And, you know, when we would get to the top of a hill, there was one in particular, when he did say, “I can do this. Like, maybe I can do this.”
As we kept riding and we kept reaching these milestones he kept saying, “This is cool, I remember bikes and I remember riding, and it used to be so fun when we were young. And you had that red bike with the sparkly banana seat.” And we’d just terrorize the neighborhood, because we were like those kids. Like we’d ride down the road with our shirts off and make fun of like the pregnant neighbor lady, or whatever. And it took me back to innocence and a time before drinking and him being addicted. And it was just really moving.
So Chris died on May 28th, 2020. He didn’t get sober in 2015, though he got sober for seven months before he died. He would send me texts, which I still have, showing me his sobriety coin medal things from AA and being like, Hey, when this pandemic’s over, let’s go ride the Katy Trail, which is out also in Kansas.
But the reason that I choose to remember that ride in Kansas over everything else is because of one moment. He was standing at the top of a hill after we’d ridden through a section of this beautiful grass and corn or whatever, and the light glinting off of it in this golden way. And then the light coming off of the beautiful silos out there and puffy clouds in the sky. And I could tell he was proud that he had proven himself not only to himself, but to me, his sister. I could tell that he had a sense of pride that he probably hadn’t felt in ten years. There were moments where Chris would get to the top of a hill, like the second or third day, and just be happy. Like, I just did that. And I would be like, Yeah, you did.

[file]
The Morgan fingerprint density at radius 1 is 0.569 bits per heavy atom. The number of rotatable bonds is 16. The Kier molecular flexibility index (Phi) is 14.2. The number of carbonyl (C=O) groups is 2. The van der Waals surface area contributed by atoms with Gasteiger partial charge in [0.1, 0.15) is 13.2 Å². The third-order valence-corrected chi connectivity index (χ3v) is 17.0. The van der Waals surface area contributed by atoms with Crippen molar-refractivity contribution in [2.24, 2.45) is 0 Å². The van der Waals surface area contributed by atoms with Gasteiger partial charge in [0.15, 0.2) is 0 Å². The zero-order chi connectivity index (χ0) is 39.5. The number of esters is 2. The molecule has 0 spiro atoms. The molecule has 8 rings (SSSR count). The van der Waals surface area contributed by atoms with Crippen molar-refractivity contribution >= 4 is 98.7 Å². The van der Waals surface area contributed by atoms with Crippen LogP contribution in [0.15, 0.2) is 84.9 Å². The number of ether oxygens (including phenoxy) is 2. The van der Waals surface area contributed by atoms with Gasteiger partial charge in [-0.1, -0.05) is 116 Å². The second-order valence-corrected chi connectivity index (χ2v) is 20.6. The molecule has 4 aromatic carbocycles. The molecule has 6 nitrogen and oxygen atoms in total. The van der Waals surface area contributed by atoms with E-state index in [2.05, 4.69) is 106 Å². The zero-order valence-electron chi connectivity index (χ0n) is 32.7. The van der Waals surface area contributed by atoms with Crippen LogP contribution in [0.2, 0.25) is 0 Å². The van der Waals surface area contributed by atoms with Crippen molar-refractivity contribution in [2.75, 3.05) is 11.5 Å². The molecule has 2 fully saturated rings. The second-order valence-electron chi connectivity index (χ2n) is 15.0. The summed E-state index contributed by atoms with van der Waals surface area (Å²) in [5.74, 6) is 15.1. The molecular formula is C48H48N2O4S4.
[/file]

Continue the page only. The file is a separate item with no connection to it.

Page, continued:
When we die, I refuse to believe that our soul is just like bang, lights out. You’re dead, nothing more. We’re still around, but we’re sort of lifted up and filled out in our spirit form by the best moments, even if they’re amid hardship. And just that look of pride and that sound of pride in his voice at that moment, when we’re out there in the middle of nowhere and it’s hotter than hell, like that’s what I wanna remember about him. Not how he died.
If you’ve found something that is good for you and that brings you joy, share that. Don’t hoard it. Don’t make it, I’m better than you, or, Look at me, I lucked out and you didn’t. Or I’m too busy riding my bike in the way I love riding my bike to ride the way that might help you. So that would be my advice: share what you love with people that are struggling. And also know that it may not be right for them and that’s okay, too. The point is to share.
Tracy Ross is an award-winning writer and investigative journalist who contributes frequently to Outside. You can keep up with her many projects and adventures on Instagram @heli_girl_1970.